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The Society of Thoracic Surgeons 2017 clinical practice guidelines for the surgical treatment of atrial fibrillation.

Badhwar V, Rankin JS, Damiano RJ Jr, Gillinov AM, Bakaeen FG, Edgerton JR, Philpott JM, McCarthy PM, Bolling SF, Roberts HG, Thourani VH, Suri RM, Shemin RJ, Firestone S, Ad N. The Society of Thoracic Surgeons 2017 clinical practice guidelines for the surgical treatment of atrial fibrillation. Ann Thorac Surg. 2017 Jan;103(1):329-41. [126 references] PubMed External Web Site Policy

View the original guideline documentation External Web Site Policy

This is the current release of the guideline.

This guideline meets NGC's 2013 (revised) inclusion criteria.

National Guideline Clearinghouse (NGC) has assessed this guideline's adherence to standards of trustworthiness, derived from the Institute of Medicine's report Clinical Practice Guidelines We Can Trust External Web Site Policy.

NEATS Assessment More about NGC's appraisal Standard of Trustworthiness
Yes Disclosure of Guideline Funding Source
Very Good Disclosure and Management of Financial Conflict of Interests
Guideline Development Group Composition
No Multidisciplinary Group
Yes Methodologist Involvement
Poor Patient and Public Perspectives
Use of a Systematic Review of Evidence
Excellent Search Strategy
Very Good Study Selection
Excellent Synthesis of Evidence
Evidence Foundations for and Rating Strength of Recommendations
Very Good Grading the Quality or Strength of Evidence
Excellent Benefits and Harms of Recommendations
Excellent Evidence Summary Supporting Recommendations
Excellent Rating the Strength of Recommendations
Excellent Specific and Unambiguous Articulation of Recommendations
Fair External Review
Fair Updating

Major Recommendations

Definitions for the class of recommendations (I, IIA, IIB, III) and levels of the evidence (A-C) are provided at the end of the "Major Recommendations" field.

Mitral Valve Operations and Concomitant Surgical Ablation

Surgical ablation for atrial fibrillation (AF) can be performed without additional risk of operative mortality or major morbidity, and is recommended at the time of concomitant mitral operations to restore sinus rhythm. (Class I, Level A)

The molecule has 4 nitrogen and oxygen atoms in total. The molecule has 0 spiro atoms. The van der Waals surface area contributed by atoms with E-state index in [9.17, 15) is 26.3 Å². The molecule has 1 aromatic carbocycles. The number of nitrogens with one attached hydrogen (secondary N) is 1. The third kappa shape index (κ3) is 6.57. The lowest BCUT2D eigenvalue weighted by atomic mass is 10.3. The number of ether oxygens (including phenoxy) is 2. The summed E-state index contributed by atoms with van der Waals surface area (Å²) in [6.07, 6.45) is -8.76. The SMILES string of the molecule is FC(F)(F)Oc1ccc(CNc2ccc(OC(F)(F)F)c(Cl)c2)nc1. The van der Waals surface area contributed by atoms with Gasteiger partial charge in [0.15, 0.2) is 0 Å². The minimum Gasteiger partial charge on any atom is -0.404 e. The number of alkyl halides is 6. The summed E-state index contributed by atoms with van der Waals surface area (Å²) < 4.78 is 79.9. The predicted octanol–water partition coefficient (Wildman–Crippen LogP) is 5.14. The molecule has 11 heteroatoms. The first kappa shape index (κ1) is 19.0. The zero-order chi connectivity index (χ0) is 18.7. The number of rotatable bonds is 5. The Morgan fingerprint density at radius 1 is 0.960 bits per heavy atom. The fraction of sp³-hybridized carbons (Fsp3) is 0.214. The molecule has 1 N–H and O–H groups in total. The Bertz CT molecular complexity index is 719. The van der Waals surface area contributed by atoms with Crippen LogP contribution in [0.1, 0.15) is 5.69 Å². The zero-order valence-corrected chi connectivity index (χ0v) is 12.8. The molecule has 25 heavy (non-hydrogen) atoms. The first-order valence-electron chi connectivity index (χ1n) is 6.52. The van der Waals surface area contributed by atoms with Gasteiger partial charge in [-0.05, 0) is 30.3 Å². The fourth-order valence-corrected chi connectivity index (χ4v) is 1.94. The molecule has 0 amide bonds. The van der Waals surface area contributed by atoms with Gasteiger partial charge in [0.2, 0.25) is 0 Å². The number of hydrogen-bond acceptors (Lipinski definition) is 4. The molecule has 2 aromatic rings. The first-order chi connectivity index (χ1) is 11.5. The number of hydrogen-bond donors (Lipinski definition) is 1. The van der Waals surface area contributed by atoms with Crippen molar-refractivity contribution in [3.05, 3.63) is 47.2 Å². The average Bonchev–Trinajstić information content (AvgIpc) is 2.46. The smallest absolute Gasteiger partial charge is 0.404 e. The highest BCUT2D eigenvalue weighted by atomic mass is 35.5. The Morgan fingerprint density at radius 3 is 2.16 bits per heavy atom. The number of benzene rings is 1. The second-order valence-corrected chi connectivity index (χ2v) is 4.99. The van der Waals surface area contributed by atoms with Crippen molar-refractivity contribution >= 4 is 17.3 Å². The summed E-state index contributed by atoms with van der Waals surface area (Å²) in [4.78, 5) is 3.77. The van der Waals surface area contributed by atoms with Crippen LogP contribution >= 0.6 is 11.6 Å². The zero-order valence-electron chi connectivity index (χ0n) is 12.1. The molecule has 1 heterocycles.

Aortic Valve and Coronary Artery Bypass Grafting (CABG) Operations with Concomitant Ablation

Surgical ablation for AF can be performed without additional risk of operative mortality or major morbidity, and is recommended at the time of concomitant isolated aortic valve replacement (AVR), isolated CABG, and AVR plus CABG operations to restore sinus rhythm. (Class I, Level B nonrandomized)

Stand-Alone Surgical Ablation for AF

Surgical ablation for symptomatic AF in the absence of structural heart disease that is refractory to class I/III antiarrhythmic drugs or catheter-based therapy is reasonable as a primary stand-alone procedure to restore sinus rhythm. (Class IIA, Level B randomized)

Surgical ablation for symptomatic persistent or long-standing persistent AF in the absence of structural heart disease is reasonable as a stand-alone procedure using the Cox-Maze III/IV lesion set compared with pulmonary vein isolation (PVI) alone. (Class IIA, Level B nonrandomized)

Surgical ablation for symptomatic AF in the setting of left atrial enlargement (≥4.5 cm) or more than moderate mitral regurgitation by PVI alone is not recommended. (Class III no benefit, Level C expert opinion)

Additional Considerations for Surgical Ablation Therapy

It is reasonable to perform left atrial (LA) appendage excision or exclusion in conjunction with surgical ablation for AF for longitudinal thromboembolic morbidity prevention. (Class IIA, Level C limited data)

At the time of concomitant cardiac operations in patients with AF, it is reasonable to surgically manage the LA appendage for longitudinal thromboembolic morbidity prevention (Class IIA, Level C expert opinion).